SC could take action if sanctions not implemented: UNDecember 13th, 2008 - 11:43 am ICT by IANS
United Nations, Dec 13 (IANS) A top UN official, responsible for monitoring sanctions imposed by the Security Council on individuals and organizations branded as terrorist, has said the 15-member powerful body could take actions against countries if they fail to implement the sanctions.Richard Barrett, Coordinator of the Security Council established Al Qaeda and Taliban Sanctions Monitoring Committee, appreciated the steps taken by Pakistan after the committee slapped sanctions on Jamaat-ud-Dawa, a frontal organization of Laskhar-e-Taiba, and four top leaders of LeT as terrorists.
“I am quite sure that Pakistan would take the necessary action; I do not think there is going to be a problem with that,” Barrett told IANS in an interview. News reports coming from Islamabad say that soon after the Security Council imposed sanctions on JuD and LeT leaders for their alleged involvement in the Mumbai terrorists attacks, Pakistan arrested several of its leaders, put them under house arrest and sealed their offices.
However, Barrett said there are provisions with United Nations that the Security Council can take action against nations if they are seen to be not taking the desired actions against individuals and organizations branded as terrorists by the Security Council.
After sanctions are imposed, Security Council expects countries to freeze the assets of individuals and organizations branded as terrorists, prevent their international travel and forbid them from any arms trade and military training, he said.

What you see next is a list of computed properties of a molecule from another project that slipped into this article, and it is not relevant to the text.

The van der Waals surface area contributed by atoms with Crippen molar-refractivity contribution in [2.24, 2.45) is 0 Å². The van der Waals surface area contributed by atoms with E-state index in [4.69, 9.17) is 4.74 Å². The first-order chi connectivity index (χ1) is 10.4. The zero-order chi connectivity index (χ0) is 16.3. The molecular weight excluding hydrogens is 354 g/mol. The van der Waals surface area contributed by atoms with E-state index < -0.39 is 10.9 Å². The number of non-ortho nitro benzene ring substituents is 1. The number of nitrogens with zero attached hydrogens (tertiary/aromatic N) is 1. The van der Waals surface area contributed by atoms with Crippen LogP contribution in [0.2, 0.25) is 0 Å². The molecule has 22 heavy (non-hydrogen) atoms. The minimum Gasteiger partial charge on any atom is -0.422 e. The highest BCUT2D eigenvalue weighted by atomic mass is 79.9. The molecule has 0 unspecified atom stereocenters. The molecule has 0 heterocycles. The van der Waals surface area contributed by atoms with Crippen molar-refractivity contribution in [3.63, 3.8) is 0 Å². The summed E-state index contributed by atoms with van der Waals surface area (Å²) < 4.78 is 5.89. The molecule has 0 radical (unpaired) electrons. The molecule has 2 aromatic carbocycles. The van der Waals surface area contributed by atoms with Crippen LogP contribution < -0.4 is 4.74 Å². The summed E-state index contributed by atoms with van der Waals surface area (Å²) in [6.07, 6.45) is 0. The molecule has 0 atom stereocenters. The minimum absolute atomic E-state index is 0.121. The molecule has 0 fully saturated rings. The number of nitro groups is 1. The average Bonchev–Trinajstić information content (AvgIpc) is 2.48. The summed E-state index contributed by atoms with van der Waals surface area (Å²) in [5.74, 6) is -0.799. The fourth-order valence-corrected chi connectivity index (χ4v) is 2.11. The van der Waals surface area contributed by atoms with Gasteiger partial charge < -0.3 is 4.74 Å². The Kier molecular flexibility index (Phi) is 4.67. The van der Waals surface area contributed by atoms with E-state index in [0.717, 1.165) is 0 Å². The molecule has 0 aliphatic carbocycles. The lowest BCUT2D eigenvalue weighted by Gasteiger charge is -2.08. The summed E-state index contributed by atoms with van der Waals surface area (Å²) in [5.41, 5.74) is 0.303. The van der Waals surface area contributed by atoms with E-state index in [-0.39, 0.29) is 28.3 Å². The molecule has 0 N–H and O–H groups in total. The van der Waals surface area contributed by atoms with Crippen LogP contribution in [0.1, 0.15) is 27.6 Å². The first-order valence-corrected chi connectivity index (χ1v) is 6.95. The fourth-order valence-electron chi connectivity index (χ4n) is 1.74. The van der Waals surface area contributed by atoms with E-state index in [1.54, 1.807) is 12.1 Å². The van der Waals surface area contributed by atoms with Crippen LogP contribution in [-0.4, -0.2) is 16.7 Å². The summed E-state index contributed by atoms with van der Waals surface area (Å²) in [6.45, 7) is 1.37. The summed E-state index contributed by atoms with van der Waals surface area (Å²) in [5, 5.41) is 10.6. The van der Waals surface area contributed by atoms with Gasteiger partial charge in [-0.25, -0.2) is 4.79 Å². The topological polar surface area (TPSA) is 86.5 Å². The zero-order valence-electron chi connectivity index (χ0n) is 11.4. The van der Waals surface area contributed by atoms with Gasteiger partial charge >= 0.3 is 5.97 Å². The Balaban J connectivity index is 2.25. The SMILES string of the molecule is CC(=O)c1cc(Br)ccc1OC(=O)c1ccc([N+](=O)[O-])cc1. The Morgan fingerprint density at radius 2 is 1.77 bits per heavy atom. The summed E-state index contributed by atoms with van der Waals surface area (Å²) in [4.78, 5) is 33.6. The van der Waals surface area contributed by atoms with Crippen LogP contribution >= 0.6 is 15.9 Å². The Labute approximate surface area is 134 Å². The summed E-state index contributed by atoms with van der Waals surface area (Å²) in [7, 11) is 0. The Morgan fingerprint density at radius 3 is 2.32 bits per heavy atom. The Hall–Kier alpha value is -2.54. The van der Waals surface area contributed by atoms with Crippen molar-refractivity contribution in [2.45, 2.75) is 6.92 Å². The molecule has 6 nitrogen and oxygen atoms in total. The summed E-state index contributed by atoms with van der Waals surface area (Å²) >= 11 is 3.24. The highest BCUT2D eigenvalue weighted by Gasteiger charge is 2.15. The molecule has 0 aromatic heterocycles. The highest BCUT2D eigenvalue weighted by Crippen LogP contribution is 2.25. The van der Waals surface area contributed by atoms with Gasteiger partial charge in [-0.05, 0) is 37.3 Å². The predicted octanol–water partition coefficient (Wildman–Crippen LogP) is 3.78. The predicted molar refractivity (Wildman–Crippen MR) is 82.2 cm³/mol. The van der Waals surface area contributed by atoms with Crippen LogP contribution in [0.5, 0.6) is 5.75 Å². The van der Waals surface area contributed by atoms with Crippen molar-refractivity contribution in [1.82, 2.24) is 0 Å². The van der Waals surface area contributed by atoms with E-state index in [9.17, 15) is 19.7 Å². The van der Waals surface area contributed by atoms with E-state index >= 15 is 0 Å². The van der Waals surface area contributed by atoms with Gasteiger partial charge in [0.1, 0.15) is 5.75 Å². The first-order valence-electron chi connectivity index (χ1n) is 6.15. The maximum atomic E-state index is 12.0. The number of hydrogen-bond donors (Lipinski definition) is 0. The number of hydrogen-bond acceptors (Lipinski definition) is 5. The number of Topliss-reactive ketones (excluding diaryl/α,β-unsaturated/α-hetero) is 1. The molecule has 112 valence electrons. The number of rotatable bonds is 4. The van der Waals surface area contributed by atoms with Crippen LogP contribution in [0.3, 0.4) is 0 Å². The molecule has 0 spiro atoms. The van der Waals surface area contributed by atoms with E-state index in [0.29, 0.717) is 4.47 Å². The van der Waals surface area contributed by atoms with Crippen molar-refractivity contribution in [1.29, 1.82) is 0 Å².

“If a country does not take the necessary step then the Security Council would think what to do about them. It would look into the circumstances, look at the reasons why the steps have not been taken and then decide would appropriate action is required,” Barrett said.
Barrett said: “The first step is to check if there is a case (against the country for not implementing sanctions) or not. So the first question is of contacting the State, or looking into it further, or if the location is quite clear, takes action against the State.”
The UN official said the latest sanctions imposed by the Security Council committee shows that LeT and its other frontal organizations are associated or linked somewhere with Al Qaeda.
“It also shows that the international community as a whole, and it also includes Pakistan, is quite serious about preventing this short of activities where it might occur,” he said.
As head of the Security Council Al Qaeda and Taliban Sanctions Monitoring Committee, Barrett said his work is to see the sanctions are implemented by member nations as desired by the Council.
“We work very closely with all our colleagues, and of course with countries like Pakistan, which of course is a strong supporter of the monitoring team,” he said.
Barrett, who has been to Pakistan including the troubled tribal areas of the country several times in the past, is planning to go to Pakistan soon as a follow up to the latest sanctions slapped by the UN body.
“I look forward to the further good relations and discussions with them (Pakistani officials) about the particular threat posed by Lashkar-e-Taiba and other Taliban and Al Qaeda affiliates,” he said.
When asked about media reports about a US proposal to slap similar sanctions on Hamid Gul, the former head of ISI of Pakistan, Barrett said he has not seen any such proposal till now.
“I have not seen any proposal of that name being added to the list,” he said.